I suppose you could try to sum it up as an intersection of melodic death metal and black thrash, but I’m still not sure that quite captures what Under Eden are doing. From song to song, some elements are more dominant than others, which means that each song has an individual character, and moving through the album is like a road trip through a changing landscape.
The Science of Self-Defeat is the band’s second album, and the feeling of a dynamic musical journey isn’t accidental. This is a concept album that tells the tale of an alternate human history. The band recommends that the album be heard from start to finish, and even though I intended only to sample a few songs for this MISCELLANY post, I couldn’t stop myself from doing just that.
At times, the band is in full-on attack mode, like a school of feeding piranha, all flashing teeth and boiling water and blood, lots of blood. At other times, soaring melodies lift the songs above the low-end pummeling and the gravel-throated growling, or head-spinning guitar solos flash across the music or weave through it, switching the mood from buoyant to melancholy. At still other times, the darkness and heft of the music increase, the growly vocals drop into an even deeper abyss, and you get something like a more melodic version of Behemoth.
The band have been around since 2000, and the experience shows in the playing. There’s impressive talent at every station, but the two brothers who handle the guitars (Ryan and Christian McAtee) are particularly notable — dextrous, inventive, multi-faceted, and capable of flying.
I’ve picked two songs to share with you. I could have randomly picked any two and been happy with the choice, but I picked these to show some of the differences in stylistic emphasis from one song to the next. These are called “The Technocrat” and “Shadows Across Glass”.[audio:https://www.nocleansinging.com/wp-content/uploads/2011/08/UnderEden-TheScienceof-01-TheTechnocrat.mp3|titles=Under Eden -TheTechnocrat] [audio:https://www.nocleansinging.com/wp-content/uploads/2011/08/UnderEden-TheScienceof-03-ShadowsAcrossGlass.mp3|titles=Under Eden -Shadows Across Glass]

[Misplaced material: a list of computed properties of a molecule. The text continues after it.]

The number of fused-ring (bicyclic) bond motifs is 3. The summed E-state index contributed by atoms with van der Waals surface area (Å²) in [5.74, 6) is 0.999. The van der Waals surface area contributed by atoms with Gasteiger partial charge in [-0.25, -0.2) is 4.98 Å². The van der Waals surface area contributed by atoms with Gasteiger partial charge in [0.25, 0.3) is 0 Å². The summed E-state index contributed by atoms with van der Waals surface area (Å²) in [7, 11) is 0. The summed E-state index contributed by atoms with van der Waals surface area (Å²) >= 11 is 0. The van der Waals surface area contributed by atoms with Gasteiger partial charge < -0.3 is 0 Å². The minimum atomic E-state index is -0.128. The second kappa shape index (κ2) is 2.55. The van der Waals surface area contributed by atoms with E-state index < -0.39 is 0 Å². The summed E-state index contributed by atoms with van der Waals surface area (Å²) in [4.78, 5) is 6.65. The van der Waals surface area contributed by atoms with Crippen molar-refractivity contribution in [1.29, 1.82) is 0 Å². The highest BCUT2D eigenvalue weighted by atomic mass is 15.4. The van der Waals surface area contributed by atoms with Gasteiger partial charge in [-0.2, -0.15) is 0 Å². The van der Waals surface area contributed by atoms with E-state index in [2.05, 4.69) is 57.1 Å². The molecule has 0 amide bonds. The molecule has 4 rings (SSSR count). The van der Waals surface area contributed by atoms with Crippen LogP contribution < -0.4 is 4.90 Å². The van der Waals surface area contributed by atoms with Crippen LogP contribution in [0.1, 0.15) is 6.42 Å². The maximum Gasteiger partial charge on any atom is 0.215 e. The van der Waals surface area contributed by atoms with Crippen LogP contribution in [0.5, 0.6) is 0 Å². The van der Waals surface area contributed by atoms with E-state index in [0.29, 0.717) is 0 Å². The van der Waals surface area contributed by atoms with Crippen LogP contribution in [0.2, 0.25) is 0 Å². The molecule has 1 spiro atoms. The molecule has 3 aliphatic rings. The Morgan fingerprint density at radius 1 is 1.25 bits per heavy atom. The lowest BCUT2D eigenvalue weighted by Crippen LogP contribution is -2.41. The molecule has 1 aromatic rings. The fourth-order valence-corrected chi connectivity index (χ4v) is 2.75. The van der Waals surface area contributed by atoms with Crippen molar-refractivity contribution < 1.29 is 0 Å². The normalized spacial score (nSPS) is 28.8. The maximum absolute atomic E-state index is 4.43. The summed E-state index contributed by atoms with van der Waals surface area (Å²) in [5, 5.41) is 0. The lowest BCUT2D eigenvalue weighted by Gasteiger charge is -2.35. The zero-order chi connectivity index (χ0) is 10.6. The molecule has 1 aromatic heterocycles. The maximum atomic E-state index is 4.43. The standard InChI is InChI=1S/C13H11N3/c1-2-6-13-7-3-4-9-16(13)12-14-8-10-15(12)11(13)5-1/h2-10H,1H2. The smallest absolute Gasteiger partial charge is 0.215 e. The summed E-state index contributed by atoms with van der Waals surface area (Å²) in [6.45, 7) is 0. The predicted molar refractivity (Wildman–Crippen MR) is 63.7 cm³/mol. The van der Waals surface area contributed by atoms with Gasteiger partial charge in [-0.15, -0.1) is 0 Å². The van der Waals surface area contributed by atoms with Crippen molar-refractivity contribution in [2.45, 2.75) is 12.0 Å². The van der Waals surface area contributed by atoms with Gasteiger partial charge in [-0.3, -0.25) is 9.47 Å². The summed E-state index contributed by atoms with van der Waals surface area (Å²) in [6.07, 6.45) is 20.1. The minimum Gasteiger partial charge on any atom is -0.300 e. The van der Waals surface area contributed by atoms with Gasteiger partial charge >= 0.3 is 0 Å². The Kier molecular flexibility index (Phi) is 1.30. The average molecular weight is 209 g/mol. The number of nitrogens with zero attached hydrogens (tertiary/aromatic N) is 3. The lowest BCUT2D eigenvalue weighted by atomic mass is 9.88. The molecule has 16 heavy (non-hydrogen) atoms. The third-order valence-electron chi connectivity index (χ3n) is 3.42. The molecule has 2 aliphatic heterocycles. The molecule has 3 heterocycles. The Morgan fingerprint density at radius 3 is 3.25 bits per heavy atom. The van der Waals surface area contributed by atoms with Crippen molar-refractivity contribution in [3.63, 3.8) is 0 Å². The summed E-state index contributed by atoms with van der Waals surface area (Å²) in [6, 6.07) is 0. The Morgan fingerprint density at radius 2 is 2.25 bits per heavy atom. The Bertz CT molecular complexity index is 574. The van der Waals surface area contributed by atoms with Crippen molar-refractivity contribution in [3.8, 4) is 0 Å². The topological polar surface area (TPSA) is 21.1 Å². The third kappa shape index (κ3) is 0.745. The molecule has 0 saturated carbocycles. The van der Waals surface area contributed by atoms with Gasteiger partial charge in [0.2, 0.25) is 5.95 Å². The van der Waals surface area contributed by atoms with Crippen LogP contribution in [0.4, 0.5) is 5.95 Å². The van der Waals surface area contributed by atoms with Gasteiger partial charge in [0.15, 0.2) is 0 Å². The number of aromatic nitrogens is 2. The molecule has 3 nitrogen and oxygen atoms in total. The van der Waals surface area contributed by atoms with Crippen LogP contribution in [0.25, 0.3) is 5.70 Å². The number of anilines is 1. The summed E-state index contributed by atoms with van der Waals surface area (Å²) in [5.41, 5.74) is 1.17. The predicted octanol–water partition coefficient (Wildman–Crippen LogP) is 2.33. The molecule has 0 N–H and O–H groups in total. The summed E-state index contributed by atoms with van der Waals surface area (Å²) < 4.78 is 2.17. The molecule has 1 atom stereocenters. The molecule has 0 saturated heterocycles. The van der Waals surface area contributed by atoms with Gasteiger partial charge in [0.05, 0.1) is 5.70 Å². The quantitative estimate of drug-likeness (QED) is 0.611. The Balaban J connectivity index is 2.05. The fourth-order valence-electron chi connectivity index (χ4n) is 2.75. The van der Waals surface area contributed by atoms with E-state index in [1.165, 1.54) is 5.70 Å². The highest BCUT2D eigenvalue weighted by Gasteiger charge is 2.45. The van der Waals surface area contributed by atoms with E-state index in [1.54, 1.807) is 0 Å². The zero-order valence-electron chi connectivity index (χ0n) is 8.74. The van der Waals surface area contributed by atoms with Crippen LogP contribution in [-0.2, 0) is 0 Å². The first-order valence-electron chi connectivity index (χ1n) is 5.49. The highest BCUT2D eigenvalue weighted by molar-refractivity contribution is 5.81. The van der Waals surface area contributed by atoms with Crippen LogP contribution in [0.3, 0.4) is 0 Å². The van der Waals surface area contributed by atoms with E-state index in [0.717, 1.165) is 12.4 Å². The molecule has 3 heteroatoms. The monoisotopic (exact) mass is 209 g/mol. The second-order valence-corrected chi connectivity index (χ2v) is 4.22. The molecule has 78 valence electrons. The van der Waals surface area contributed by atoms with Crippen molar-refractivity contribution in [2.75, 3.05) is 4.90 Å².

You can buy a download of the album at this location, you can check out the band’s official web page via this link (which includes a page with free song downloads), and you can start following Under Eden on facebook here. They must be new to FB with less than 100 likes — so help them boost that total, and then spread the word and keep your eyes on these dudes.
I added this Dutch band to the MISCELLANY list through a recommendation from NCS reader Trollfiend. Trollfiend has multi-faceted tastes, but they include a weakness for folk metal (the last of his recommendations we featured was Russian pagan/folk band Arkona). One look at Heidevolk told me that their music was likely to fall within the same genre. You know, with all the animal skins, I figured it wasn’t going to be deathcore.
Heidevolk turns out to be a well-established band, signed to Napalm Records with three albums to their credit and one more scheduled for completion in 2012. The most recent album is 2010’s Uit Oude Grond (“From Old Ground”). The album cover offered another clue to the musical style:
Following up on Trollfiend’s request, I found an official music video for the first track on the most recent album, which is called “Nehalennia”. Initially, I had a bit of trouble getting past the clean singing from the band’s two vocalists, though at least they’re both baritones and they look like they could handle a battle-ax in a dust-up if need be. But I admit that it didn’t take long before I wanted to yell out “VOORWAARTS!” (forward!) right along with them in the supremely catchy chorus. The song also includes an irresistible headbanger’s riff and an electric violin solo that I liked. Check it out:
Yes, I cheated on this one, too, and listened to the second track on the album, “Ostara”. This one doesn’t have the swing of “Nehalennia”. It’s more of a stomping march with a black/pagan air, courtesy of a vibrant tremolo guitar buzz and blast-beat drumming. Once again, I got hooked by the main riffs in the song, and once again I wished for some harsh vocals. And once again, I’ll let you make up your own minds:[audio:https://www.nocleansinging.com/wp-content/uploads/2011/08/02-Ostara.mp3|titles=Heidevolk – Ostara]
That’s it for this edition of MISCELLANY. Let me know what you thought of today’s music in the Comments, and please do enjoy the rest of your fucking day.